Thanks for the reply.
  9. Loves302Chevy

    Loves302Chevy "One test is worth a thousand expert opinions."

    Please explain more, Grumpy. How can you tell that? Would I be correct in assuming that his torque
    peak should be higher, more like 5000+ rpm given that HP peaks at 7500?
  10. SLO-C10

    SLO-C10 New Member

    I never knew that formula, but being the cynic that I am I had to plug a few numbers from my Dyno sheet in and try, and to nobody's surprise of course the math works.
    As for the peak torque being at a lower rpm than ideal, it's still plenty for my needs. I will get to NE Dragway once or maybe twice per year, the rest of the time it will be car show and cruise night basically.
    The part of the combo I'm missing so far is the cam specs, heads are Brodix Track 1, vintage 1994!! Performer RPM intake, 1.6 full roller rockers, Comp beehive springs, cam is full roller but I'm really hoping the builder can locate the card.
    I could pretty easily measure lobe or valve lift at this point. Carb was a 850 proform but I may go FITech. Also, not sure if torque curve might change with mufflers? We ran open headers.
  11. Grumpy

    Grumpy The Grumpy Grease Monkey Staff Member

    an engines Torque peak is almost always very closely related to the point in the rpm curve where the most effective/efficient cylinder fill, cylinder fill is related to both intake port cross sectional area and exhaust scavenging,efficiency, and is limited by port stall, and cam duration in relation to displacement, compression and valve train stability, ...all factors are easily calculated
    links below


    I see guys have long discussions about things like the difference in port cross sectional area or the best connecting rod length, to use, no one factor is going to make your engine totally dominate the competition, its a combo of small almost insignificant individual component choices being made and a good deal of time and effort taken during the assembly and clearancing work, that stack up to give you or prevent you from maximizing the engines performance.
    you may not even think about factors like polishing crank journals, or valve train geometry or intake runner cross sectioinal area or length ,or intake runner port matching or surface finish, but the combined effects of your choices and components selected do mater!
    look guys I think a good deal of this discussion is missing the point here, Ive built well over 150 engines in the last 45 years, (I lost cound decades ago)
    but I can assure you that longer rods and the easily verifyable slight increase in dwell time, the longer rods produce will be totally meaningless UNLESS, you design the engine for and select components too take full advantage of the minor increase, by carefully calculating the REQUIRED compression ratio,fuel octane required,all the factors related to the cam timing,(duration,lift, LCA) you calculate and build and install, and tune the engine for , a matched exhaust header scavenging (header primairy length and diameter plus collector design) and the intake runner length and cross sectional area, to maximize the cylinder scavenging effects, plus you match the fuel/air ratio, and ignition advance curve, to maximize that longer dwell times potential advantage.
    the valve seat throat area as a percentage of the intake valve diameter effects the port flow rate, yes the port cross section and angle also effect flow rates and larger valves and larger throat areas with less restriction obviously have some potentially lower flow restriction.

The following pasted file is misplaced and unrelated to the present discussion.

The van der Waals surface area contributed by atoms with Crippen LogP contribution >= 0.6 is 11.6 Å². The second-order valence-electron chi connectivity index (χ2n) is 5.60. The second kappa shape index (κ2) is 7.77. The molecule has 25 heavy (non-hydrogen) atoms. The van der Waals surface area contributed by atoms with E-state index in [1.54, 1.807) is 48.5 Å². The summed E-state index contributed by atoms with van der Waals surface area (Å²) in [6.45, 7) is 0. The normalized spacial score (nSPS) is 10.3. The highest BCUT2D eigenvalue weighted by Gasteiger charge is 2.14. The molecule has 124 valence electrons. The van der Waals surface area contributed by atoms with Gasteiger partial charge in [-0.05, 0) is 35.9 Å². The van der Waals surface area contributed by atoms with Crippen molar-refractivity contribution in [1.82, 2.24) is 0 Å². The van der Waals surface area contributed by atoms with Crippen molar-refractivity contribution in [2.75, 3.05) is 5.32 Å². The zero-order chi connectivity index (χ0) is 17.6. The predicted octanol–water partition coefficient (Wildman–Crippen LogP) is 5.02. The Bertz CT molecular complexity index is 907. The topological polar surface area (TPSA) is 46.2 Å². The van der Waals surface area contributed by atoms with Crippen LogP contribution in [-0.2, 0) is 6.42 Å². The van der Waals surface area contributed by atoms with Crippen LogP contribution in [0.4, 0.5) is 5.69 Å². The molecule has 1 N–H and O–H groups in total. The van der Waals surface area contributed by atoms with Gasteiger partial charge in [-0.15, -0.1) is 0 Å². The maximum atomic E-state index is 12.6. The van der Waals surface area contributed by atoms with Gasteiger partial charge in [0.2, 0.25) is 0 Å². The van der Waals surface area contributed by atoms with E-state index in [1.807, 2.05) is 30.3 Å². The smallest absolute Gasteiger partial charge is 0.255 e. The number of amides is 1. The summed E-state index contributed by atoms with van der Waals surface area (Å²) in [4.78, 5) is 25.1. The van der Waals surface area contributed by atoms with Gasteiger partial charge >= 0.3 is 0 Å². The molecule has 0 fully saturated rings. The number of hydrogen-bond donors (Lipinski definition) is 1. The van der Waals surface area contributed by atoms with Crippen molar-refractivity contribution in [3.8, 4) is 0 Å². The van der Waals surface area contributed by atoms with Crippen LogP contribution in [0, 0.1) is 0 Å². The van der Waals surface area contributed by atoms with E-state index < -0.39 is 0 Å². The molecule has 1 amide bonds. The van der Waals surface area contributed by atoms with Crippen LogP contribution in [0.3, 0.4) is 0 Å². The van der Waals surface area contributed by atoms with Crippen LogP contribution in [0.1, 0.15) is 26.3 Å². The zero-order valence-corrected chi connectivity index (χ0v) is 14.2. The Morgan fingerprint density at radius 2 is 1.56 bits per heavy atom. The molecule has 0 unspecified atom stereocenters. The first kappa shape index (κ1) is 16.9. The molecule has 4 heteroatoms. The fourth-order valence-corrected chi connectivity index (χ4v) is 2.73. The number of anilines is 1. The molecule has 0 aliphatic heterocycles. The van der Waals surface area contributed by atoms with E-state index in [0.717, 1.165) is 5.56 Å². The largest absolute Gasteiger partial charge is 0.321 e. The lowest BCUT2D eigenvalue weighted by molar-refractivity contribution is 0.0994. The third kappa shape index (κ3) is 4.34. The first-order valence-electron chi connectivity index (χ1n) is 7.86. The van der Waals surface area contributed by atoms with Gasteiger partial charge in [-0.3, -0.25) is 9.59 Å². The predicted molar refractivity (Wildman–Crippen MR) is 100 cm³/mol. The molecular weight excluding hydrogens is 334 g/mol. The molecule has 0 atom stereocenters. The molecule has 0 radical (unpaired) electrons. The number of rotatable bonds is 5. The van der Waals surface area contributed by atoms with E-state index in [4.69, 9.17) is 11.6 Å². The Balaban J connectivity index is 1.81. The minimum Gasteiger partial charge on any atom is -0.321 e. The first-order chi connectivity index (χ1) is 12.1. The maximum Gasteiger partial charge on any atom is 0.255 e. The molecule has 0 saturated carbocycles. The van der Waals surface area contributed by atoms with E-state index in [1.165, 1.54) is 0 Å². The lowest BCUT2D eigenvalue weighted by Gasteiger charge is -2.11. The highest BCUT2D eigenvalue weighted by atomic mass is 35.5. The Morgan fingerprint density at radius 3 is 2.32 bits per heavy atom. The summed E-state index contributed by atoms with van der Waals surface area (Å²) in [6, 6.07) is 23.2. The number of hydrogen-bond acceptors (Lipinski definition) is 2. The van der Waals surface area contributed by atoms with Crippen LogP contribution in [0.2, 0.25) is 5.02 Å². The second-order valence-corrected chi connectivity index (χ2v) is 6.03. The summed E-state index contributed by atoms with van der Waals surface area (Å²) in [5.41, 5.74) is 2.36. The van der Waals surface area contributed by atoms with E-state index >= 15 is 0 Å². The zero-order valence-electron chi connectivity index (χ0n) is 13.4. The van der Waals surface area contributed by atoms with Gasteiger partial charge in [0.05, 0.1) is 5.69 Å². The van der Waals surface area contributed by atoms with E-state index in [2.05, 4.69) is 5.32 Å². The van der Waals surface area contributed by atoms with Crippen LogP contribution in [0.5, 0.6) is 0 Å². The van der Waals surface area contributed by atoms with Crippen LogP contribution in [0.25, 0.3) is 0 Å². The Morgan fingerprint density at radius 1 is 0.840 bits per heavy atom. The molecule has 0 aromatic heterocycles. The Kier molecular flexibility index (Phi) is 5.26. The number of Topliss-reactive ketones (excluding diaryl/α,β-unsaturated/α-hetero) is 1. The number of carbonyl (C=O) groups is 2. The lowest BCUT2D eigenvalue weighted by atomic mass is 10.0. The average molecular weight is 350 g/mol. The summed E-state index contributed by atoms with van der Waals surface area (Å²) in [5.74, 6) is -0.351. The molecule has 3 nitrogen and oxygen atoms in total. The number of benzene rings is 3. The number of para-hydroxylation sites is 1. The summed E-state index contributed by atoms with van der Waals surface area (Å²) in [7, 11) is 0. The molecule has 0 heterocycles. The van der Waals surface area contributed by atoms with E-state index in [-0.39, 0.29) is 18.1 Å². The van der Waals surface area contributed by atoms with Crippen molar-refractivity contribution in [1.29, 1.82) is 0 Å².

SO HOW do you MEASURE THEN??
    lets do a bit of math, and keep in mind that a correctly designed header and exhaust system, if matched to the correct cam timing can significantly increase the engines potential power/rpm band
    port cross sectional area can be measured and the stall speed , accurately calculated, as can the required matching header configuration, and cam timing, yeah! it takes some reading but the infos readily available


    just a bit of info on intake gaskets sizes to match port cross sectional areas

    Calculating the valve curtain area
    The following equation mathematically defines the available flow area for any given valve diameter and lift value:
    Area = valve diameter x 0.98 x 3.14 x valve lift
    Where 3.14 = pi (π)
    For a typical 2.02-inch intake valve at .500-inch lift, it calculates as follows:
    Area = 2.02 x 0.98 x 3.14 x 0.500 = 3.107 square inches
    SO lets do a bit of math
    a cylinder head with a 2.02' intake valve and a cam with a .450 lift at the valve with a 1.5:1 rocker will in theory produce a valve curtain area of 2.79 sq inches, swapping to a 1.6:1 ratio increases the lift to .480 lift 2.98 sq inches, increasing the available port flow potential at least in theory by about 6%, but keep in mind the port can only flow at full valve lift for the limited time the valve remains at full lift and if the narrowest section of the port cross sectional areas less that the valve curtain area that not the valve restricts flow

    if you were to look at a performance big block chevy cylinder head your largest standard intake valve size is either a 2.19" or in a few cases the larger 2.3" valves
    a bit of math shows that you won,t reach the max potential flow until valve lift reaches or slightly exceeds about .575-.600 inches of lift with a big block chevy
    and a bit more math suggests a minimum of 4.2 square inches of port cross sectional area would be about ideal to match that potential flow,
    if you built a 496 BBC stroker that 4.2 SQ inch port would max out at about 6000 rpm and would be best matched with a single plane intake and a cam with a tight 105-106 LSA


    useful RELATED INFO you might want to read










    Last edited: Jun 19, 2017